A professor from the School of Medicine and Health Sciences was appointed last week to spearhead the Medical Faculty Associates’ COVID-19 response.
Hana Akselrod, the MFA’s first COVID-19 response lead, said her responsibilities include working with clinical leaders to update safety protocols and medical guidelines within the MFA as the coronavirus mutates. She said she will focus mainly on keeping patients safe, but she will also coordinate with Ray Lucas, the medical director of the medical school’s Occupational Health Program, who is in charge of the University-wide response to the pandemic.
“My goal is to make sure we have appropriate testing, treatment and workflow adjustments to continue to provide appropriate and high quality medical care for our patients but with appropriate safety measures, and when needed, treatments for Delta,” she said.
Akselrod said one of her visions is to ensure MFA physicians and staff have resources to improve their wellness and the ability to carry out operations safely despite pandemic burnout. She said she will work “very closely” with Lorenzo Norris, the medical director of psychiatric and behavioral services at the GW Hospital, to improve mental health among MFA employees.
She said the MFA’s COVID-19 response team of physicians and specialists is working with medical departments like the microbiology lab for on-site COVID-19 testing of the GW community. She said she will work with the Milken Institute School of Public Health for guidance on pandemic studies when it comes to using resources and creating a “cohesive” strategy between the MFA and the GW Hospital for handling the coronavirus.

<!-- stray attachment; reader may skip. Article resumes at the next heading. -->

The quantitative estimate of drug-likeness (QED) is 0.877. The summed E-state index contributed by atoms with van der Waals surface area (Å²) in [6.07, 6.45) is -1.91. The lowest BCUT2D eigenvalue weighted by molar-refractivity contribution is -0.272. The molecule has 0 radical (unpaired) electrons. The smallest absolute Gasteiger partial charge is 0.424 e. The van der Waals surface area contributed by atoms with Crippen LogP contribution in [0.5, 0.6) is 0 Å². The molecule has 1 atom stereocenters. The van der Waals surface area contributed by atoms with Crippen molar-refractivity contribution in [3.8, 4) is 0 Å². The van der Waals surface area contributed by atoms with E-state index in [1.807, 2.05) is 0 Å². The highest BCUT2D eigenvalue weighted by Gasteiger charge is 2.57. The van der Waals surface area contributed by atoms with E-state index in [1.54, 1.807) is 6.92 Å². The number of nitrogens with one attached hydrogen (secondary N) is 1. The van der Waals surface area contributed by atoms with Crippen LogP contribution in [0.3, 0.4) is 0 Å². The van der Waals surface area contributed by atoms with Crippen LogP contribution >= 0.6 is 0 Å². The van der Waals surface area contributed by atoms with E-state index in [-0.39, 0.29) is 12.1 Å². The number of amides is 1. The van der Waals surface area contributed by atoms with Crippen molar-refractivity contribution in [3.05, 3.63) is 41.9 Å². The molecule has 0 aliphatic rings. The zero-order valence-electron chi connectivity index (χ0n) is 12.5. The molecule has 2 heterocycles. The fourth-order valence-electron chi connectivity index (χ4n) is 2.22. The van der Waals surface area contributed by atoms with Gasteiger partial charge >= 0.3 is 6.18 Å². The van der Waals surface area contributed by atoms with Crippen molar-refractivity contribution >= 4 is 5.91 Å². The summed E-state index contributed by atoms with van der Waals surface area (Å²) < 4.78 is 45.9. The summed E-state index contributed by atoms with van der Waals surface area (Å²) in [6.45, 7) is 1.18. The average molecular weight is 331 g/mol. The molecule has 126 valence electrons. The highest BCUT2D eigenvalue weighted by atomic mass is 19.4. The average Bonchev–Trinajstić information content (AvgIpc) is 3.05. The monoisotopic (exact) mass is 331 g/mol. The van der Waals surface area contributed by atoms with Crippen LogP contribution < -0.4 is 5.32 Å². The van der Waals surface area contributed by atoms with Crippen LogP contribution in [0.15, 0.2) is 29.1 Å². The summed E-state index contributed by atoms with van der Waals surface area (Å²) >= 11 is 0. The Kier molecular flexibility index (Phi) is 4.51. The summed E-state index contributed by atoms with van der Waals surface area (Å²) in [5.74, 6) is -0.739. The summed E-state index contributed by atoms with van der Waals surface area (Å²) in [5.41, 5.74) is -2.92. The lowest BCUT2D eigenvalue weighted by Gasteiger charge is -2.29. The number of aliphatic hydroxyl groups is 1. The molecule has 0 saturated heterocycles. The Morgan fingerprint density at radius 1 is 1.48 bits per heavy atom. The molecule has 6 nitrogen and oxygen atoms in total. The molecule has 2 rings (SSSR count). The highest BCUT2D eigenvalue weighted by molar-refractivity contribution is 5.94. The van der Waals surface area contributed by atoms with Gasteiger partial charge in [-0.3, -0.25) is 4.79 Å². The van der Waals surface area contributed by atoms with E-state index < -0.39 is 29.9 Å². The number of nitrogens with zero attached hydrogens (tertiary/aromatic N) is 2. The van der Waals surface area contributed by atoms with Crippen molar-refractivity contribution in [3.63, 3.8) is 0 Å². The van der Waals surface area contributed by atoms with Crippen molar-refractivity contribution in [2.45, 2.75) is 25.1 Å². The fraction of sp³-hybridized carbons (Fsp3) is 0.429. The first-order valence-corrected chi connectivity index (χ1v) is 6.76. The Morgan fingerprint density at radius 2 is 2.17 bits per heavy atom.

Akselrod has contributed to the University’s COVID-19 efforts since October as the co-director of the MFA’s COVID-19 Recovery Clinic, which treats patients with severe long-term symptoms of the virus. She said she will continue to co-direct the recovery clinic but will not contribute as much as she did prior to her new role as COVID-19 lead.
She said her previous experience at the recovery clinic taught her how to direct a health center, take on operational and practical roles and accommodate patients. She said she aims to build relationships with the different medical specialists in the MFA that will make it a more resilient institution in the face of future variants of COVID-19 or infectious disease challenges.
She said the pandemic has had the largest effect on minority communities who work essential jobs in crowded environments, like cashiers in retail stores, where the virus can spread easily and workers don’t receive paid time off.
“As someone that’s in an institutional leadership role, we need to think about what opportunities can we find, what is within our control to help offset the disproportionate impact of this pandemic on the communities that have borne the greatest pool,” Akselrod said.
Akselrod said it’s crucial for the University, the GW Hospital and the MFA to use a set of policies and structures for patients and students that are consistent with new variants of the coronavirus that may arise.
“The hope is that the work we do now will have longer term implications for a healthier medical system at GW overall,” she said.